Esperance Community Arts to co-ordinate review of Esperance arts scene.

ECA volunteer Ophelia Van Blitterswyk, administration assistant Amanda Lee, with office mascot Ellie, and executive officer Jane Mulcock.

ECA volunteer Ophelia Van Blitterswyk, administration assistant Amanda Lee, with office mascot Ellie, and executive officer Jane Mulcock.

Esperance locals are being urged to participate in a formal review of arts resources and needs for the region.

Esperance Community Arts (ECA) is co-ordinating the review and says it will shape the long term future of arts and cultural activities in Esperance. Currently underway, the review aims to identify the best possible model for ongoing arts delivery and funding and will impact on local and state government support. ECA has secured $51,700 to fund the review. It received $20,000 through the Regional Arts Legacy Grant via Country Arts WA and a $31,700 capacity building grant from Lotterywest.

ECA executive officer Jane Mulcock said she is keen to engage the entire arts community in the review to gain a comprehensive coverage of the region.

“We have a very vibrant arts community in Esperance and we have more than 30 different groups that all participate in one way or another,” she said. “ECA provides support and promotion for 18 member groups, including the Cannery Arts Centre, along with other non-member groups and individual artists.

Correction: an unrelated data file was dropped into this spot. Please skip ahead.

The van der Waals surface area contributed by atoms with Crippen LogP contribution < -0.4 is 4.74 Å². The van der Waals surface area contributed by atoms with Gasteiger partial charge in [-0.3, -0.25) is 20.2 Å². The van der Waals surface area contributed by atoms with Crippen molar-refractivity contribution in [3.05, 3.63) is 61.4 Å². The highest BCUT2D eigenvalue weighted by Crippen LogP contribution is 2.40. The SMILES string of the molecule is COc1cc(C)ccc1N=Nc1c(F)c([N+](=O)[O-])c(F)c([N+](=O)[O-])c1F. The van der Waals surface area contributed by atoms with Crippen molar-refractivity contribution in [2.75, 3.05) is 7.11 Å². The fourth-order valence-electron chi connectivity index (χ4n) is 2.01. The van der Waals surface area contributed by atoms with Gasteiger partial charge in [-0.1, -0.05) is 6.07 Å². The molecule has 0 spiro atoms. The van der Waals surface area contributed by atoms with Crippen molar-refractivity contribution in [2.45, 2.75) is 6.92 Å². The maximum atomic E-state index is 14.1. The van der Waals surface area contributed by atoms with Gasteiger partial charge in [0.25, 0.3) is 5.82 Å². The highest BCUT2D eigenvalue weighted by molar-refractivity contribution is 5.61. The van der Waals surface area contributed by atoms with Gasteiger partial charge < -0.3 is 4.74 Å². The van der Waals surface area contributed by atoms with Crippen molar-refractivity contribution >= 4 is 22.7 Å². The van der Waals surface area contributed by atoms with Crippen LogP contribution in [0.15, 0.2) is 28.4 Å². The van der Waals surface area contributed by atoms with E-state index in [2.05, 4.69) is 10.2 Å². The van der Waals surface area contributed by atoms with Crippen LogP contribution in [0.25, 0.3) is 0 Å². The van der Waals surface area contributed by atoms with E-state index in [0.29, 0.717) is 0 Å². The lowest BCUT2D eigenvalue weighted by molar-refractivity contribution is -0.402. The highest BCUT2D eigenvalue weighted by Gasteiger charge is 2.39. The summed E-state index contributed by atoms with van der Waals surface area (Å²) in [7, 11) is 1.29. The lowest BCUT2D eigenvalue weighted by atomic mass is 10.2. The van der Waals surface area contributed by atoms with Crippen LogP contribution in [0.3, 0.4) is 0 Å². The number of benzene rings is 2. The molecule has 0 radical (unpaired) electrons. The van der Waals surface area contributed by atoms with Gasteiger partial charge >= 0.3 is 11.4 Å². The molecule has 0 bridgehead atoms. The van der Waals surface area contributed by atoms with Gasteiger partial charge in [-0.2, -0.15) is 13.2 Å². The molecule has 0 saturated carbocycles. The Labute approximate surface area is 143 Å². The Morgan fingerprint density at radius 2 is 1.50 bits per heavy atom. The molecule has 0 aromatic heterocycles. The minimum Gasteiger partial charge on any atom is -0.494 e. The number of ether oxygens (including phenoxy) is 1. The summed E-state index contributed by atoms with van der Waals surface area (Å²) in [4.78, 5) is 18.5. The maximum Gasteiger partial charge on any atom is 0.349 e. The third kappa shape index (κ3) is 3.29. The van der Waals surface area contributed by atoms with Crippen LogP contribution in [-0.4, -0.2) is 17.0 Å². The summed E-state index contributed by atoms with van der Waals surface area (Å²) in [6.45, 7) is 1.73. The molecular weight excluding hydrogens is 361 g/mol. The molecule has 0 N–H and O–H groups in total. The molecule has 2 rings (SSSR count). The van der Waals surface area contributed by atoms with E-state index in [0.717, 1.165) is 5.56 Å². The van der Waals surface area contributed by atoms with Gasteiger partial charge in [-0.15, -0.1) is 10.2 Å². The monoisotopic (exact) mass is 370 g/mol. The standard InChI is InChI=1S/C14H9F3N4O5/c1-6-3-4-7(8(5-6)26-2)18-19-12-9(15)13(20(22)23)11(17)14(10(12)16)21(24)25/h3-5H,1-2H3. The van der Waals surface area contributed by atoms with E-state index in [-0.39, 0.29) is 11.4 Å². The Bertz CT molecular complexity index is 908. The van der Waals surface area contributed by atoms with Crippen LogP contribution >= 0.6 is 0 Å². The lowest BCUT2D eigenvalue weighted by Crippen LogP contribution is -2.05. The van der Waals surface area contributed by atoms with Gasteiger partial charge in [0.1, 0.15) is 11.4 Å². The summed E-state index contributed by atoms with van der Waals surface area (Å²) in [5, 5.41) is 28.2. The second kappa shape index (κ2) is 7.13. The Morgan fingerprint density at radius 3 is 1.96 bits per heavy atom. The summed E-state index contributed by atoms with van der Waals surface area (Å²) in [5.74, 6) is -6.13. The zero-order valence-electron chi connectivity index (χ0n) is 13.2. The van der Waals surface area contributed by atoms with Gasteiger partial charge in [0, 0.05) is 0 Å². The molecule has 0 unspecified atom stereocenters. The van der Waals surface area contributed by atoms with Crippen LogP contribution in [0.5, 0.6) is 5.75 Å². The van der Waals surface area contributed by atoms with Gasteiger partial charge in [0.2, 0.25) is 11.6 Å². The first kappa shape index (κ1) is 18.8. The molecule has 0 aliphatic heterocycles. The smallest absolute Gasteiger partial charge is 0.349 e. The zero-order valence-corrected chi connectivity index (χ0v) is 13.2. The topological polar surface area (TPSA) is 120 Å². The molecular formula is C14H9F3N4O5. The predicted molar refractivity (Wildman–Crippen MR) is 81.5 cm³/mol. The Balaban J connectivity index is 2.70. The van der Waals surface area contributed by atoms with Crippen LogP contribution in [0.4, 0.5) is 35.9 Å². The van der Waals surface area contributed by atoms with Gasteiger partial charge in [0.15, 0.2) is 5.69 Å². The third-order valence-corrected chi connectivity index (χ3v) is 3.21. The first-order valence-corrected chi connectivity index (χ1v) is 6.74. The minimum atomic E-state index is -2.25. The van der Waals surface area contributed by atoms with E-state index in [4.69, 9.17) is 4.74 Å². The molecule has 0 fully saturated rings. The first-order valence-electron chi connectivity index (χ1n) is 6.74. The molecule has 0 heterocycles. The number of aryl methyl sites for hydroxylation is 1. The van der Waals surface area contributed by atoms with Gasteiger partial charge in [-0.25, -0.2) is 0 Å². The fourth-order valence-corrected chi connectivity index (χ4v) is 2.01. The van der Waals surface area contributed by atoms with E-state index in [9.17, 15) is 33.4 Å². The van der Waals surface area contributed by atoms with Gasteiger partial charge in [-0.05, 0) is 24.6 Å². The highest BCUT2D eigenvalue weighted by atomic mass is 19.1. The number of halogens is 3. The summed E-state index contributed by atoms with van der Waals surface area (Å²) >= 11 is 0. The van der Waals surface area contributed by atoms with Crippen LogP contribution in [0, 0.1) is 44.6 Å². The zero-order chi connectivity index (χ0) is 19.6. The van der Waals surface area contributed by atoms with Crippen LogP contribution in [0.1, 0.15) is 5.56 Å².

“This is an opportunity to think about visions and models for sustaining and developing the arts in Esperance. It involves a consultation process to support community-driven decisions about how to spend available arts funds for the greatest benefit. We want to get as many voices into the mix as we can.”

The review will run until September 30 and during this time Karrak Consulting consultants Kim Lisson and Annette Perrin will make two visits to Esperance to talk directly with people about arts needs. Ms Mulcock said nine community meetings have been scheduled, starting on July 27.

“Each of these will focus on a different type of arts participation including music, dance, crafts, writing, visual arts and photography and film making, theatre and performance, indigenous arts, arts business and tourism and community arts for health and wellbeing,” she said. “The success of the review depends on broad participation so that outcomes genuinely represent community priorities.”

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